A productive clean up day


A remarkable amount of clean up can be accomplished in a short while if the gardener is unconcerned with tidiness. And I’m not, or at least I wasn’t on the recent Sunday when I made tremendous progress cutting back perennials and semi woody shrubs. The garden began the day as a disaster, and by day’s end it was something better, I think.

Since my spring clean up has been delayed for several weeks by snow, I was determined to make the best of this day. I set out in late morning in my rubber muck boots with pruners in my pocket and a fully charged battery in my hedge shears. On this day the hedge shears were put to good use, chopping though small branches and woody perennials until the battery finally wore down. Surprisingly, my poor old back held up with hardly a complaint as I madly dashed through the garden grabbing fistfuls of spent leaves, stems, and flower stalks.

Blue Mist shrubs are semi woody. They often must be pruned by a foot or more in early spring.
Blue Mist shrubs are semi woody. They often must be pruned by a foot or more in late winter.

Too many times I’m distracted by this and that while laboring in the garden, and where I start is too often not where I stay for long, so that bits and pieces are accomplished here and there. This day, I was disciplined, or at least as much as I could possibly be. I began a few feet outside the garage, then worked my way around the front of the house, to the side, and then to the back. I left behind piles of debris, which were (and I give myself considerable credit for this) mostly picked up and deposited in the large compost piles at the garden’s edge before I finally collapsed in late afternoon. There are plenty of remnants of the day’s debris left behind, but someday soon the mower will grind most to be unrecognizable.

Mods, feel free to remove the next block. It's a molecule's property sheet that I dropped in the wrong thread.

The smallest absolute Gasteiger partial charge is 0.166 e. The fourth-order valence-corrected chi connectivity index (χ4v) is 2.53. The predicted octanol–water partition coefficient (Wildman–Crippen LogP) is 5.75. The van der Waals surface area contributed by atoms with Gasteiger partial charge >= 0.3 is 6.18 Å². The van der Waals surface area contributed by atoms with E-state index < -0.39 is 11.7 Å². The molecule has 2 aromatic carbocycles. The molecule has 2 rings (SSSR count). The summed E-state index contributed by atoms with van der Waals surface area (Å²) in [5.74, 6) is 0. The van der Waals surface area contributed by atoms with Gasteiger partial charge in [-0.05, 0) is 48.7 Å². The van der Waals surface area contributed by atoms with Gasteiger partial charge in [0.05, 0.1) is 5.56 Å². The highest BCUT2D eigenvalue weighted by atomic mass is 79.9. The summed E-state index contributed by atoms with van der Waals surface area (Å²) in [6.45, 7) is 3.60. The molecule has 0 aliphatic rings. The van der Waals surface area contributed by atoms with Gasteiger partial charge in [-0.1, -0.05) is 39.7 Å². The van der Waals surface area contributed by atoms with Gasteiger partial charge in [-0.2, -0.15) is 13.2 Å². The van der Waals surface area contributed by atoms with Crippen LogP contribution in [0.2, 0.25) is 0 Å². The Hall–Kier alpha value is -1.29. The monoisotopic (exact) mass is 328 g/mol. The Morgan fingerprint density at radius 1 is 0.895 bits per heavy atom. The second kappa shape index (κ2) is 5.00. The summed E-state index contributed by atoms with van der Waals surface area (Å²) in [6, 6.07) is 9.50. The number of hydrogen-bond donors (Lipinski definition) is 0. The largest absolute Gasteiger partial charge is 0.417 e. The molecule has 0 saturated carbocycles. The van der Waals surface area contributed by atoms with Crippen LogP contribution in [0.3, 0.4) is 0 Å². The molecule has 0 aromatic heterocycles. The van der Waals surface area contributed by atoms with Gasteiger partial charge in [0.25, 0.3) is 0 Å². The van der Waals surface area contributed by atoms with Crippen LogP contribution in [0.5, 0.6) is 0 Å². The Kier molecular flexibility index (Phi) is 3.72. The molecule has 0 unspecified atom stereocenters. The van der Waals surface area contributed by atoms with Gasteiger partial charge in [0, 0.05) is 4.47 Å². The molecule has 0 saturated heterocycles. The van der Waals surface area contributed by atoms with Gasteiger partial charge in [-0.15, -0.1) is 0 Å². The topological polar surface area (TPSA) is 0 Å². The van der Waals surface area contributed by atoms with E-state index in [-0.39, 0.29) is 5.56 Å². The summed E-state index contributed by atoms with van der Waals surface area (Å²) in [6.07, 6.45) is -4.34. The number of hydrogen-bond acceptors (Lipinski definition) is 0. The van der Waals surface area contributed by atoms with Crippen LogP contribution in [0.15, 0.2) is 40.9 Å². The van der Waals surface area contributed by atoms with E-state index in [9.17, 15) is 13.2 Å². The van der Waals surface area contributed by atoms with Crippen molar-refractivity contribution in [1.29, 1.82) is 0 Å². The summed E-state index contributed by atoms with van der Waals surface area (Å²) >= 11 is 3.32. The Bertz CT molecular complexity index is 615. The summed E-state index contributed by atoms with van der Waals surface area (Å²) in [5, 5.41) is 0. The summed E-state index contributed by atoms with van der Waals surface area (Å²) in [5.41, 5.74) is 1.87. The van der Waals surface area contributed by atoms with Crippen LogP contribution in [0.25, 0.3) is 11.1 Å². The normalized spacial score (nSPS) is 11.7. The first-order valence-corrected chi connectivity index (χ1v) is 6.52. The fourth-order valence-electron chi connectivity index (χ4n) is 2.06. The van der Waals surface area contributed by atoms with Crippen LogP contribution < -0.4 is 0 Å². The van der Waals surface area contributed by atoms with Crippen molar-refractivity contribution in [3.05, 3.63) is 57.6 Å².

Beautyberries are smei woody. I often cut shrubs back by two-thirds or more.
Beautyberries are semi woody. I often cut shrubs back by two-thirds or more in late winter.

My productivity was greatly improved by the garden’s relative absence of blooms. Yes, the witch hazels are flowering, even the Vernal witch hazel that has been flowering since early in January. It seems that it is just as fragrant today as when it was at its peak, and I stopped for a sniff or two. The hybrid witch hazels, ‘Diane’ and ‘Jelena’ are at their peak, and though neither comes close to the mass and brightness of the dearly departed ‘Arnold Promise’ that perished a year ago, both have been enjoyed greatly in recent weeks while snow covered snowdrops and hellebores.

Vernal witch hazel in January
Vernal witch hazel in January

The Winter jasmine has finally begun with a few flowers in mid March. No doubt, I’ve anxiously checked its buds thirty times through the winter, and while this vigorous shrub regularly flowers in January, I was continually disappointed that there was no sign of color until a few days ago. There will be more flowers in a few days, but on this clean up day none are so distracting that I’m tempted to take more than a few moments to poke my nose close to catch of whiff of the witch hazels, or for a closer glimpse of the clear yellow blooms of the jasmine. There will be plenty of time to enjoy the garden after this mess is cleaned up.

2 Comments Add yours

  1. bittster says:

    I’m planning on getting out there tomorrow, my fingers are crossed the snow will melt off early and I can just rake up trimming, snow, and whatever else for the compost and call it a winter. My hedge trimmer and mower are my best cleanup friends!

    1. Dave says:

      I don’t expect to be done with the spring clean up for another few weeks, but I’m far enough along now that it will be a few hours here and there rather than all day, all weekend.

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